Clinton or Trump?

We are about a month away from the elections and our office has received several calls in regards to the effect that either candidate will have on the economy and consequently, the stock market.

Most people feel very passionately about this upcoming election.  Oddly though, I find that they are not strongly for, but rather ardently against a specific candidate.  Regardless of the flaws or characteristics of each nominee - what should we plan for when either of the candidates wins the general election?  A look back at history shows that presidential election cycles indeed correlate with stock market return. As for the outcome of elections? The impact might surprise you. Below, are a few things you should consider in election years.

According to a MFS Investment Management research report entitled, “Primaries, caucuses and elections–oh my!,” based on data from Ned Davis Research, from 1900 – 2008, the stock market, as defined by the Dow Jones Industrial Average (DJIA), performed better when the incumbent party won each given election, regardless of the political party of the incumbent.  Though historically, according to this research, market performance has been better historically under Republican Presidents as opposed to Democratic Presidents according to this research.

 

Perhaps even more important to stock market performance than who is in the Oval Office after the presidential election, is which political party is in control of Congress. To this end, based on the same MFS research report, it appears that on average, the combination of a Democratic President and a Republican Congress has produced the best historical returns from 1961-2010, on average, for the stock market–which is defined in this case by the S&P 500 index.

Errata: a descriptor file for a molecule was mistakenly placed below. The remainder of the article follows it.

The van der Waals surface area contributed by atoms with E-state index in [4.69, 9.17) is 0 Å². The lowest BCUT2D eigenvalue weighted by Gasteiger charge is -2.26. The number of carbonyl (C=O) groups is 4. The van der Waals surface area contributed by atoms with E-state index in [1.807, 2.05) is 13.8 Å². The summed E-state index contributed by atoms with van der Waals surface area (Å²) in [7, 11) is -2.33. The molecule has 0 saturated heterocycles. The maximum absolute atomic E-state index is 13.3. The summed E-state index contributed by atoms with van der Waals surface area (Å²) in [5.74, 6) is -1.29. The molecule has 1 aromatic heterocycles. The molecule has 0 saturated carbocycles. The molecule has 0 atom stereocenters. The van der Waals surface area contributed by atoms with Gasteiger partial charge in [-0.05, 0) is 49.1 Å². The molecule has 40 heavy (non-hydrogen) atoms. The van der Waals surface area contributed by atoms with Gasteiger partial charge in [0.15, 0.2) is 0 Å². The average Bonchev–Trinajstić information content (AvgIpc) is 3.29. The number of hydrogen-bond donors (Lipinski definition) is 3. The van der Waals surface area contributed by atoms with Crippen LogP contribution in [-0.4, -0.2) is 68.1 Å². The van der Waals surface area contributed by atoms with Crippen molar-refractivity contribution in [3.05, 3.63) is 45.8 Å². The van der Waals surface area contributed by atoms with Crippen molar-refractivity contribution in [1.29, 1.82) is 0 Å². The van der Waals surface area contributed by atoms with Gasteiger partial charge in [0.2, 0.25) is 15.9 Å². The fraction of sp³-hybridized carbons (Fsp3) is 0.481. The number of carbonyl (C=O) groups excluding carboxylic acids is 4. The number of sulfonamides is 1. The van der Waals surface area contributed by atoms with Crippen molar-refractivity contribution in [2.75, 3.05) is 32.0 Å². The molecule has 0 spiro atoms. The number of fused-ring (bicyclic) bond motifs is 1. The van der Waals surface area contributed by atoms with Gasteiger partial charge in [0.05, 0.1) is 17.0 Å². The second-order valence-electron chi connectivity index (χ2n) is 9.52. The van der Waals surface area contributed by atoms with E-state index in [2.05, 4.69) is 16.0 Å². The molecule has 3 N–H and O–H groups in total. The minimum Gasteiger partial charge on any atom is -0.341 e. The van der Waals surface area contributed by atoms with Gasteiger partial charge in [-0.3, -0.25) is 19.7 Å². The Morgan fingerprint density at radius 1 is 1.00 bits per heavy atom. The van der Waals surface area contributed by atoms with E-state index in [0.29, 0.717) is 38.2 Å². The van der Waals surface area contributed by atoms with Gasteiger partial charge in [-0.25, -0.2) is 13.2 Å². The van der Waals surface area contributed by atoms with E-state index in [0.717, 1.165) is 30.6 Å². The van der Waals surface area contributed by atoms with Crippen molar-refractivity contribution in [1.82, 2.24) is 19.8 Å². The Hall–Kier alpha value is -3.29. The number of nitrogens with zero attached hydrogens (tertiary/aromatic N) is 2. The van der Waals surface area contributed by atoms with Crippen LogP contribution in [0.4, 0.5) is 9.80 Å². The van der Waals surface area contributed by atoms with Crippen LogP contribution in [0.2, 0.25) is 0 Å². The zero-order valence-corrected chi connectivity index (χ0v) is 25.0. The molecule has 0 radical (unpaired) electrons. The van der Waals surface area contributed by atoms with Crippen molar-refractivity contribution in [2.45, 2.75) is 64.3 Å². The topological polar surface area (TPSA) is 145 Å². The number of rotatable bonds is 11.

As you can see from the data above, it may be more important to watch the Senate races in the upcoming elections.  With that being said, I believe that either candidate will have a slight impact on the market, but not a long term effect.  At times investors can act on emotion (rather than reasonableness) which can cause short term volatility in the markets.  It can be a common emotion to not like what is going on in the world or country and feel the need to “go to cash” and not stay invested in the markets.  Please remember that it is not uncommon to have an election surrounded by controversy.  Looking back through the years, here are some of the tumultuous events and their corresponding surrounding elections1:

 

 

Though it is important to recognize historical market trends, such as the ones discussed in this article, I believe that greater emphasis should be placed on accurately defining your specific financial and life goals, income needs, and investment time-frame.

In the meantime, grab some popcorn with your favorite beverage and enjoy the entertainment that will be presented to us over the next month!  May the best candidate win!

1 Source:  Elections Come and Go, American Funds Distributors Inc., 2016